Design and Construction, Green Building, Maintenance and Operations, Sustainability/Business Continuity

GSA Announces $2 Billion for Low-Carbon Construction Projects at Federal Facilities

The U.S. General Services Administration (GSA) announced a $2 billion investment for more than 150 construction projects that use cleaner construction materials, known as “low-embodied carbon” (LEC) materials, as part of the Biden administration’s Investing in America agenda. The funding will support projects at federal facilities across 39 states, the District of Columbia, and the Commonwealth of Puerto Rico.

Asphalt, concrete, glass, and steel are some of the most carbon-intensive construction materials—accounting for nearly half of all U.S. manufacturing greenhouse gas (GHG) emissions, and representing 98% of the construction materials purchased and funded by the government for its infrastructure investments.

The Inflation Reduction Act—the largest climate investment in history—provided $3.375 billion for the GSA to invest in federal buildings to help reduce carbon emissions and catalyze innovation, primarily by acquiring and installing LEC materials for construction projects. The announcement also furthers the Biden administration’s Buy Clean Initiative.

‘Leading By Example’

GSA Administrator Robin Carnahan announced the investments alongside a White House senior advisor during a visit to Topeka, Kan., as part of the Investing in Rural America Event Series.

In Topkea, the GSA plans to invest about $25 million for LEC construction materials to help the Frank Carlson Federal Building and Courthouse reduce its GHG emissions while improving efficiency, safety, and comfort. The GSA will replace the windows and doors with blast-resistant aluminum frames and insulated LEC glass that will reduce the building’s energy use and extend the building’s useful life. The concrete pavement sidewalks and parking area will be upgraded with LEC concrete to sustainably address deterioration, correct tripping hazards, and improve accessibility. The project is slated to be designed this fiscal year, with construction in 2025.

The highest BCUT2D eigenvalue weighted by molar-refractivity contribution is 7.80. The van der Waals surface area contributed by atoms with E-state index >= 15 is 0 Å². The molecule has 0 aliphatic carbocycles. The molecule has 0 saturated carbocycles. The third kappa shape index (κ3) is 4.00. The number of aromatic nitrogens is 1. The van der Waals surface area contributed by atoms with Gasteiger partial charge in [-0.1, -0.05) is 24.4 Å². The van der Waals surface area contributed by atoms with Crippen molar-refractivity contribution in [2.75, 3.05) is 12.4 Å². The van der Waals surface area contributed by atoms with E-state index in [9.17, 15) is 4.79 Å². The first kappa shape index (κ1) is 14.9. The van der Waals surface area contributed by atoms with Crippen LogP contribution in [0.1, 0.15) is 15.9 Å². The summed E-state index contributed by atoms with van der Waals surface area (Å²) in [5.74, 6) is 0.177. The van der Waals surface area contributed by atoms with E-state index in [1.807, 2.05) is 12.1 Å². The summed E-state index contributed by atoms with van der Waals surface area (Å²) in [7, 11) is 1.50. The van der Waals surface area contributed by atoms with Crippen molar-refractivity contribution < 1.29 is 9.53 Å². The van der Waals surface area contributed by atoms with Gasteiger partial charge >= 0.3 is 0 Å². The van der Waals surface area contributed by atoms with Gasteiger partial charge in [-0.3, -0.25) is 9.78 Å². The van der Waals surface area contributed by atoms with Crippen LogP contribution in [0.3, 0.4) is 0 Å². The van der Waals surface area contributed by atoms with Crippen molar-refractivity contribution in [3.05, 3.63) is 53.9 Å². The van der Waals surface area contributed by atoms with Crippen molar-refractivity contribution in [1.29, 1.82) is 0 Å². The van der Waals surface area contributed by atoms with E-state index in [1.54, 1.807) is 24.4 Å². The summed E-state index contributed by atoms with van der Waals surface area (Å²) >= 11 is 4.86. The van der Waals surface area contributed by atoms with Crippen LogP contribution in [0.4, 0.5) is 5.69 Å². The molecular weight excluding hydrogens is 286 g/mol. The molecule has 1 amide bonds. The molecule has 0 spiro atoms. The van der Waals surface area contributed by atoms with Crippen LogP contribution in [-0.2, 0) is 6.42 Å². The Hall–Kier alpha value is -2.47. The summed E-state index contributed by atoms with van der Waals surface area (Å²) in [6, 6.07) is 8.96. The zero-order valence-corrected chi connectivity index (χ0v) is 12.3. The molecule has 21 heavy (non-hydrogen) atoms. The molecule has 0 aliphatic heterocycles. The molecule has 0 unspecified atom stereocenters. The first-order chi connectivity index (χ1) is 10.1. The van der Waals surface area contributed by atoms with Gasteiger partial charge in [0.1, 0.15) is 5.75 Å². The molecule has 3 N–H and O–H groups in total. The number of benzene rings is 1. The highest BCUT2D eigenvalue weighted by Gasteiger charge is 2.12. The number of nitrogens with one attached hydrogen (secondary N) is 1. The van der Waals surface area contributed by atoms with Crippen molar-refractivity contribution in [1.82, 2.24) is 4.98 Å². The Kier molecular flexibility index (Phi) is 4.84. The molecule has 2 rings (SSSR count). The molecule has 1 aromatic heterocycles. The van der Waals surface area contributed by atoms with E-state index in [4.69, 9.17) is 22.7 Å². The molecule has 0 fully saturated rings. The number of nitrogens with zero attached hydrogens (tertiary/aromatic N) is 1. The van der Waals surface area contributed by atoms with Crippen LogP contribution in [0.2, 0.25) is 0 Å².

Carnahan said, “By incorporating clean construction materials in more than 150 projects across the country, we’re helping create good-paying jobs in the clean manufacturing industries of the future and sending a clear signal that the homegrown market for these sustainable products is here to stay.”

John Podesta, Senior Advisor to the President for Clean Energy Innovation and Implementation, said, “Today’s announcement from GSA shows that the federal government is leading by example on tackling the climate crisis by spurring demand for low-carbon manufacturing.”


The GSA has identified over 150 federal government buildings projects that will prioritize the procurement of LEC materials. This includes:

  • $384 million for asphalt;
  • $767 million for concrete;
  • $464 million for glass; and
  • $388 million for steel.
A map of LEC project locations.

The array of investments include façade and window replacements, structural repairs, repaving projects, and seismic upgrades in buildings ranging from the historic Alexander Hamilton U.S. Custom House in New York City and the Henry M. Jackson Federal Building in Seattle, to land ports of entry across the northern and southern borders. Through the life of the projects, these investments are estimated to reduce up to 41,000 metric tons of GHG emissions and support over 6,000 jobs annually.

The projects mark another step toward achieving President Joe Biden’s federal sustainability goals, including a net-zero emissions federal building portfolio by 2045 and net-zero emissions procurement by 2050.

The projects will be informed by lessons learned from GSA’s pilot, launched in May and running through November. The pilot implemented the U.S. Environmental Protection Agency’s (EPA) Interim Determination, which established the definition of “substantially lower” GHG emissions based on Environmental Product Declarations.

“EPA is thrilled to be partnering with GSA and other federal agencies to support construction projects that cut harmful climate pollution, protect public health, and help grow the economy in communities across our county,” said EPA Deputy Administrator Janet McCabe. “At EPA, we are also working with the construction materials manufacturing industry and NGOs to help track the climate impacts of their operations and to develop a labeling program that will clearly identify lower-carbon construction materials in the marketplace.”

View the full list of over 150 LEC projects here.

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